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I know you have a builder who is likely a lot more experienced than myself (a backyarder) but experience over the years, mine and others, has shown that the more you bore a big block the greater the risk of it being an engine that runs too hot. Be careful, don't bore any more than you absolutely have to.

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1966 Strato Chief 2 door, 427 4 speed, 44,000 original miles "FAKE_66"



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I do like to brag on my engine builder because I normally build all my own motors. But he was a professional Winston Cup engine builder for a successful NASCAR team for a long time, then he got old and retired back up to my area, and putters around one motor at a time, so how can you NOT have a guy like that go through your engine while you ask 1000 questions?

I'm honestly not sure that overbore overheating isn't a bit of a wive's tale. At least I can't think of why... if anything you're moving the cylinder a touch closer to the water jacket, so, in theory, it should cool faster! But I don't actually know for sure. I think some of it may be that people bore a big block, make a bunch of other perf increases at the same time, it makes more heat, and they blame the overbore.

I might add a clutch fan if the fixed fan is super noisy, but will start out in the stock config, as I'm hoping to be 100% stock except for points, belts, and radial redlines.


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Poncho Master!

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Carl Stevenson wrote:

I know you have a builder who is likely a lot more experienced than myself (a backyarder) but experience over the years, mine and others, has shown that the more you bore a big block the greater the risk of it being an engine that runs too hot. Be careful, don't bore any more than you absolutely have to.


 ......if the other 7 cylinders are OK then consider a sleeve for the bad one and a hone for the others.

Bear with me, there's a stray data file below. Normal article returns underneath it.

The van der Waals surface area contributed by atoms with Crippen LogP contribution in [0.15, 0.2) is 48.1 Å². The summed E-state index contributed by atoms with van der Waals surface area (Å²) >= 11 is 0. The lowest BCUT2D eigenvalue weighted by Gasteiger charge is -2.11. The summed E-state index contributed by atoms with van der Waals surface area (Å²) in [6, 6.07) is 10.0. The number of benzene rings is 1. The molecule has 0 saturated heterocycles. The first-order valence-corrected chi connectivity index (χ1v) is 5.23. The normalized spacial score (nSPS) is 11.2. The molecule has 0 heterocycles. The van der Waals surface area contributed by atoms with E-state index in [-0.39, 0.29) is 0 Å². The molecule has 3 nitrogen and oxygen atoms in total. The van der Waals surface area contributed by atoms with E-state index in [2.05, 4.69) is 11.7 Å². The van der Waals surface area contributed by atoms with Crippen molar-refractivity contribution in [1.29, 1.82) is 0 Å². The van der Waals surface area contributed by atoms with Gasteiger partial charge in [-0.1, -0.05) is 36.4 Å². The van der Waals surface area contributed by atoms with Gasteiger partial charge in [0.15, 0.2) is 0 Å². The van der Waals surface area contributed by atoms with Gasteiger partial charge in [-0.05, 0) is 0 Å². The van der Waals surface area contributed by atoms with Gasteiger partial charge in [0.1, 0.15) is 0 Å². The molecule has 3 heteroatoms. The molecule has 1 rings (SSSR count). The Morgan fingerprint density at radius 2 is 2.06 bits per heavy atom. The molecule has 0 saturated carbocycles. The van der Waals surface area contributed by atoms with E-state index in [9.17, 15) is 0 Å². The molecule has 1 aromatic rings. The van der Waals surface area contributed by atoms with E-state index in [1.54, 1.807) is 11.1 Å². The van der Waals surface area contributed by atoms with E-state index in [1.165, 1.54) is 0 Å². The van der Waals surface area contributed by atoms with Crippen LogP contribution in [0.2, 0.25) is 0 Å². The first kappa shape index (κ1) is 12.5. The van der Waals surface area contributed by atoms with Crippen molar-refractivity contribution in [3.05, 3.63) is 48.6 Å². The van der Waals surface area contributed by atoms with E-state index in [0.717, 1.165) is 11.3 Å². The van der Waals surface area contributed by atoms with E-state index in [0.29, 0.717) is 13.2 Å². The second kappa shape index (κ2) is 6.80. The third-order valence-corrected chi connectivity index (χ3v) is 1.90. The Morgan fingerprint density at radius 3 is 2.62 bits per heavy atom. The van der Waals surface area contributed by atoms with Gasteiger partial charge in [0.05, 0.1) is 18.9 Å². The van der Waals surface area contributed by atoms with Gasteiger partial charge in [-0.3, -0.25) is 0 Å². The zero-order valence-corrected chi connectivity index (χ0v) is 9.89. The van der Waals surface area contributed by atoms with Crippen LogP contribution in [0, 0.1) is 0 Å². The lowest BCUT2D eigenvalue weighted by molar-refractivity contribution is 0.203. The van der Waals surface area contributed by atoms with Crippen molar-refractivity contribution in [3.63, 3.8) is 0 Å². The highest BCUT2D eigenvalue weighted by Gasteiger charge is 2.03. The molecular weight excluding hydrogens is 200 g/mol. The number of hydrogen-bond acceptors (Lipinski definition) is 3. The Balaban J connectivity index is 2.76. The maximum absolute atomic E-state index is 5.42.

Your machinist would then match they cylinder to the others and you even get away with cleaning up

(read glass bead) the piston. I have sleeved several engines in the past few years and no problem.

My machinist says if done right it is better than the original.



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......big block, 4 speed, bench seat, it doesn't get much better

 happy motoring :burnout



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Sad that it's trashed. And strange how only one cylinder was full of water?? But one good thing is you'll now have 438ci at .060 over.

I'm 60 over and I run super cool in my 496. No issues there. I think a top notch cooling system is key though. I've read that the 66-69 427 blocks can go way over with no concern. The cores were apparently very thick. Thicker than the 454's. You have a pro builder, so he'll take a ultrasound of the bores before cutting I'm sure.

Hey, might as well hide a 4.0", or a 4.35" crank and a 6.385" rod in her while you're at it... Just kidding, the 3.76" stroke 427 is a sweet revving motor, and with that little boost of displacement shell be really nice. 



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67' Grande Parisienne. Ex Ottawa USSR Embassy car, 67- 68.
6977017306_dfca361bfc_m.jpg
 


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I see the block had the high distributor casting, so it's a very early 3963512 block. Mine are the low distributor castings.

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Poncho Master!

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My builder noted it as a "high tower" casting as well. I would imagine (but am not certain) that the date code moved to the bellhousing with the low distributor.

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A Poncho Legend!

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davepl wrote:

 

I might add a clutch fan if the fixed fan is super noisy, but will start out in the stock config, as I'm hoping to be 100% stock except for points, belts, and radial redlines.


       My big block was 60 over and would not heat up or over heat .     Will you have to declare the 60 over as "none stock" in judging ?

 



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Poncho Master!

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427carl wrote:

            Will you have to declare the 60 over as "none stock" in judging ?